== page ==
Titko vividly describes the strong feelings he experienced upon returning to a place that he revisited many times in his imagination when he was at the frontlines near Popasna, Luhansk Oblast. These childhood memories gave him the strength and courage to continue living from day to day during his deployment.
“You won’t believe it, but this is the very same school in which I studied so many years ago. In fact, my presentation was in my former classroom. It’s now the school library. I needed a moment to gain control of my emotions before telling the story of my service in one of the motorized infantry brigades, and about my book… It was an incredible feeling.”
In the introduction, Titko summarizes his reasons for writing the book:
“I needed to write this book so that those, who hadn’t been there personally, could know about these events. I wanted them to know what happened and how it happened to those involved, to the people, to the country, and of course to all the individuals who resolved to walk this same path, namely defend their country.”
When Illya Titko spoke at the forum about his concern for other returning veterans, it reminded me about something my father would mention from time to time, namely how WWI veterans took an interest in him and other recently-returned WWII veterans. They could identify the warning signs that meant stress was about to overwhelm the veteran, usually around anniversary dates of important battles, or getting wounded, or losing fellow soldiers. While the general civilian population impatiently told veterans like my dad to get on with their lives because the war was over, the older veterans took them under their wings, and even found jobs for them.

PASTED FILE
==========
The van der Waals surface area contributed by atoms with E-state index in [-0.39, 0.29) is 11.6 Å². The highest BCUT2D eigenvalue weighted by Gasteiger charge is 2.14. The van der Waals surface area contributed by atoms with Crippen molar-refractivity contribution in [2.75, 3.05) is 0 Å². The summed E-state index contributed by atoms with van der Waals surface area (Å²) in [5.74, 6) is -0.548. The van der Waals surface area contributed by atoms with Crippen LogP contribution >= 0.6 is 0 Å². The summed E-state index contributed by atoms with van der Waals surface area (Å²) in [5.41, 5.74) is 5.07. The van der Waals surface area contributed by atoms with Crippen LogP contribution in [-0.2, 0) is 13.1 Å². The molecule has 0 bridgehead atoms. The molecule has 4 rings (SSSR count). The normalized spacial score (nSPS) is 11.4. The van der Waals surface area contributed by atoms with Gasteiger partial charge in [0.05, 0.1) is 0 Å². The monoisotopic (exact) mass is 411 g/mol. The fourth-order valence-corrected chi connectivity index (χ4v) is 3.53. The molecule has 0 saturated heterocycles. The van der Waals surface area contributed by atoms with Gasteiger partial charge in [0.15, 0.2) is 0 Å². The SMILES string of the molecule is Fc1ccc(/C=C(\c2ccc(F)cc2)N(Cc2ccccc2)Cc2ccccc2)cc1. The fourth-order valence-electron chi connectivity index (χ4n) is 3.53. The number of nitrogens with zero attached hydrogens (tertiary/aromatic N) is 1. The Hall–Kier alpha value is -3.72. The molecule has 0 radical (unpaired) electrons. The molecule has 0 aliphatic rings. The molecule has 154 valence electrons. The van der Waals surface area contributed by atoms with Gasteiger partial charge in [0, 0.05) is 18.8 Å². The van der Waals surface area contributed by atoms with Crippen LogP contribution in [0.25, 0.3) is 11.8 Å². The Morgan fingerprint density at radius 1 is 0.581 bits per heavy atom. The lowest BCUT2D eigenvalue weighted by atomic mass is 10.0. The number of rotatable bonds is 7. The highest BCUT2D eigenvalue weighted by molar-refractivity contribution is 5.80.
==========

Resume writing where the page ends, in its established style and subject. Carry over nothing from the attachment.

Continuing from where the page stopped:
“I know what it’s like to be here in my body, but my soul is over there,” Titko said to the audience at the forum. He explains this feeling in the epilogue of Blood Formula:
“Say what you will, but “OVER THERE” will always remain a part of me. And perhaps not even the best part of me, but nothing can compensate for what has been lost. My body was moving westward, while my soul remained among the dusty fields and damp ‘green zones’, among the frayed and ruined trees that were split into pieces by artillery fire; damaged shelters, burned-out houses and cellars…in smoky living quarters and ‘skunk holes’. It is there that my soul has remained, desperately insubordinate, unwilling to tear itself away from all that terrible, painful, incredible, truly alive reality… I cannot imagine this wound ever healing. Or that the vivid emotion-filled dreams will ever end. Or that the images of my friends will ever be erased from memory. I am certain that to my dying day that I will harbour this grief. My ‘blood formula’ has been altered. Forever.”
At one point in Blood Formula, Titko asks a rhetorical question: “You might wonder: ‘Why has he written all this?’”
He answers by providing some insight that he has gained about the “acrimonious and violent” aspects of war:
“War is not the ‘ra-ra’ excitement of fiction and movies… War is dirt and pain and suffering and death… War is work, all day, every hour, every minute, even exhausting work. War reveals and brings to the surface all human virtues or vices. It becomes the context within which your sense of what is right becomes your inescapable and absolute victory.”